Aaron Lazare's daughter Annabelle would have turned one year old this month.
To celebrate the first birthday of his daughter, who was born prematurely and died shortly after, Lazare organized a balloon memorial and asked parents like him to release balloons in their lost babies' name.
"The release was both literal and metaphorical," said Lazare, now a father of a 3-year-old girl.
Lazare will be facilitating a peer support group in Hamilton next month as part of the healing program of Pregnancy and Infant Loss (PAIL) Network, a Canadian charity that supports families that are coping with miscarriage, ectopic pregnancy, stillbirth and other types of infant loss.
'You literally can't escape it – royal baby, royal baby' —Aaron Lazare, supports parents coping with infant loss
The charity launched its first peer support session in Hamilton amid blanket coverage of the birth of Prince William and Kate Middleton's first child. The past week has been difficult for bereaved parents, Lazare said.
"You literally can't escape it – royal baby, royal baby," he said.
But the royal baby frenzy can have more serious consequences for parents, according to Sara Alexander, a board member of PAIL, as it can trigger symptoms of post-traumatic stress disorder.
"Sometimes even just seeing a pregnant woman or a baby can cause a panic attack or physical reactions," she told CBC Hamilton. "If that's all over the media, where do you get away from that?"
Thinking of everyone who is at home without their baby this week as Royal baby madness takes over. You are not alone. #babyloss— PAIL Network (@PAILnetwork) July 22, 2013
Alexander's daughter Hannah was born six years ago without a heartbeat. Her birth announcement in the local paper was starkly juxtaposed with her funeral arrangement.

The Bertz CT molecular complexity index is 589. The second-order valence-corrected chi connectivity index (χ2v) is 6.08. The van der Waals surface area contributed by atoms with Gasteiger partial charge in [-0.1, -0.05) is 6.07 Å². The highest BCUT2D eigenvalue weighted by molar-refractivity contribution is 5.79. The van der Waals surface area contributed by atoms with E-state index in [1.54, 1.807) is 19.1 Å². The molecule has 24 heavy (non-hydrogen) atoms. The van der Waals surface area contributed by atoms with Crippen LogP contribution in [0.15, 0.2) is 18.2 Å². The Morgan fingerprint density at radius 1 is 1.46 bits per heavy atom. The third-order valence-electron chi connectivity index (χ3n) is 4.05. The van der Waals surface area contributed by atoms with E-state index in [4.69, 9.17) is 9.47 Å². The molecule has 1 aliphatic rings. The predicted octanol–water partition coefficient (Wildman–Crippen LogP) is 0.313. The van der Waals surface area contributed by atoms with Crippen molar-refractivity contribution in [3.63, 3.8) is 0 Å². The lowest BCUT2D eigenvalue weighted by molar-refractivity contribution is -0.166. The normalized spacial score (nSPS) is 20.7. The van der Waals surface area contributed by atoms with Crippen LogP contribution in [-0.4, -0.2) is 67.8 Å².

The blanket coverage has left no room for discussions of infant loss prevention or space for grieve, Alexander said.
"We who have lost babies are sometimes told not to rain on anyone else's parade. But in the parade, realize that there are people mourning," she said.
Healing through social media
Social media also plays a conflicting role during families' healing process.
Pregnancy is becoming a public event thanks to social networks like Facebook. Lazare had to make the announcement of Annabelle's passing even more public so he wouldn't be inundated with questions about the newborn from coworkers and family members.
But for Alexander, who manages PAIL Network's twitter account, she has seen a rise in the hashtag #babyloss, which is used by people all over the world to share their experience. Many parents also start blogging as an emotional outlet and to exchange advice.
Back to Hamilton, Lazare said he is expecting only a handful for the city's first PAIL peer support session. It is not uncommon for parents who have signed up to back out last minute. When he and his wife first joined PAIL's session in Toronto, shortly after losing Annabelle, they sat in the parking lot for 45 minutes before mustering up the courage to go ahead.
"You don't know what to expect. You are about to share your deepest and darkest secret with a group of strangers," he said, adding that members are not obliged to speak during the sessions.
What has helped him coping with the loss so far is thinking about the legacy of his daughter, one of the main reasons he is volunteering with PAIL.
"All of the help and support I give is in my daughter Annabelle's name," he said. "She was born and died in 20 minutes. Although it was such a brief time, the impact of her life continues to be felt by us and by others."
"That is the legacy my daughter leaves behind."